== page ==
Bob Palowoda palowoda at fiver.UUCP
Fri Sep 8 20:49:48 AEST 1989

>From article <3526 at altos86.Altos.COM>, by pfrennin at altos86.Altos.COM (Peter Frenning):
> In article <971 at utoday.UUCP> greenber at utoday.UUCP (Ross M. Greenberg) writes:
>>In article <357 at simon.UUCP> steve at simon.UUCP (Steven E. Piette) writes:
> Since "real users" are doing boring stuff like spreadsheets, databases, word-
> processing and similar things, I think what you need are benchmarks that more
> closely reflects such activities in a multiuser environment. Two benchmarks 

  This is a good idea. What would be interesting is what happens to 
the benchmark numbers when lets say a user recalulates a spreadsheet,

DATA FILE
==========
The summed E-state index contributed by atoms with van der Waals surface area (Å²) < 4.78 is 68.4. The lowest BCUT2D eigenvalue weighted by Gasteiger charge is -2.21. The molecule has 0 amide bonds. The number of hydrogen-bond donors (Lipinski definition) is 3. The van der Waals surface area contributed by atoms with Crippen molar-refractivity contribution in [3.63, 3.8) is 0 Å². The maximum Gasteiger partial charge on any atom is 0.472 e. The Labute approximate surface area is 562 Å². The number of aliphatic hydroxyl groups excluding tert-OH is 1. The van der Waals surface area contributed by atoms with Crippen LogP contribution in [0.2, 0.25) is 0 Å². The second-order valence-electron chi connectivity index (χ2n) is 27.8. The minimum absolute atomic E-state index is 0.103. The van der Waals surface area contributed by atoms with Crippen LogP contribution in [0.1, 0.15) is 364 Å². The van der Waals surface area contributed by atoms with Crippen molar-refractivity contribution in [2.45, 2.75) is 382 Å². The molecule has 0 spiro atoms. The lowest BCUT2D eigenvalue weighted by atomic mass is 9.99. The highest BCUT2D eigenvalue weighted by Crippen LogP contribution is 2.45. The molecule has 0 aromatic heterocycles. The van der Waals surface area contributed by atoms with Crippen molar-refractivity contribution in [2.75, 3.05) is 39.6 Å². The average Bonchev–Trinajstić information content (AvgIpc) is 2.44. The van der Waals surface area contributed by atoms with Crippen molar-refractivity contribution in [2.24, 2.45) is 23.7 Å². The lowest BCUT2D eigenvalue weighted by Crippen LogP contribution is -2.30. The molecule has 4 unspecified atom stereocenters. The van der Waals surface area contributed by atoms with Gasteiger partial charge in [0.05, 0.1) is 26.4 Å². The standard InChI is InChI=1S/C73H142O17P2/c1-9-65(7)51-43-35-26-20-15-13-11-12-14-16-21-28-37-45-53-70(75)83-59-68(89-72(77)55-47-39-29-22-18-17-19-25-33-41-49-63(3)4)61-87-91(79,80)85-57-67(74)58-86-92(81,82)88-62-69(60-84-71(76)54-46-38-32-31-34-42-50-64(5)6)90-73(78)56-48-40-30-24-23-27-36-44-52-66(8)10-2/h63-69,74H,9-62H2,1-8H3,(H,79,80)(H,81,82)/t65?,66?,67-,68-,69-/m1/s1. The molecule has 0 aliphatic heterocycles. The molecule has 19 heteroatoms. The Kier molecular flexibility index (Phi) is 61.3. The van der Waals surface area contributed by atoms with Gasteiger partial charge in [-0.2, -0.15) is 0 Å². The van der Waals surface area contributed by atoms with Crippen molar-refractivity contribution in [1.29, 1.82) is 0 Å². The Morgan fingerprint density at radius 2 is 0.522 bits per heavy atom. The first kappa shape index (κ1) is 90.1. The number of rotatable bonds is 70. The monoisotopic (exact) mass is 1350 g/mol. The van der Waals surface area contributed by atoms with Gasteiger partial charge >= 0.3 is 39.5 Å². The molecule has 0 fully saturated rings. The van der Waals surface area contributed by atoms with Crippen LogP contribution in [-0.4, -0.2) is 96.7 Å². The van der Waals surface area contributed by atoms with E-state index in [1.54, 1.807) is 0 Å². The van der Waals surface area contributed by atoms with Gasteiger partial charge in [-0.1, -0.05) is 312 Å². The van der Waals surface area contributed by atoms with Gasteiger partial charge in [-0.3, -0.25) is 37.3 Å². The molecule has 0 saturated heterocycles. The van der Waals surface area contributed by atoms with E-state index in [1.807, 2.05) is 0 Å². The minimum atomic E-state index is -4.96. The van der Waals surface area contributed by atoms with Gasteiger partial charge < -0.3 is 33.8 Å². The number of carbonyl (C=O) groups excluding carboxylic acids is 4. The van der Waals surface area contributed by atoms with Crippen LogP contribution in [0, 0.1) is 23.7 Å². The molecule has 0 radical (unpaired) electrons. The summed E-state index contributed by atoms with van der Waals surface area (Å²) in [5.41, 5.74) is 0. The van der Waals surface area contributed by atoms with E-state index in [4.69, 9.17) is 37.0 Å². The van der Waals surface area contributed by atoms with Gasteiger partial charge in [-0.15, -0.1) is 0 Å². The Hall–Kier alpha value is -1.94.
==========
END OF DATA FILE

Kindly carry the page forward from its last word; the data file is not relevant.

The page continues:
rebuilds an index to a database, or better yet compiles a large program
in C. This would at least give a vauge idea how the kernel and "one" 
apps program affects system performance.

> comes to my mind: Neal Nelson's UNIX multiuser suite (commercial product, but
> available at a reasonable price) and TP1(public domain, and what all the biggies
> use for their benchmarks, operating system independant or reasonably so). 
> I think that a combination of those come as close as possible to what we would
> really like to see.
  Also if you go this route include an explaination of why the benchmarks
are performed this way. i.e. like they are trying to simulate effect
of tree building of the first pass of a compilier, they are trying
to simulate how such and such company database disk io routines etc.

  Also if you can include a list of the tuneable parameters for the
kernel of each system you benchmark. 


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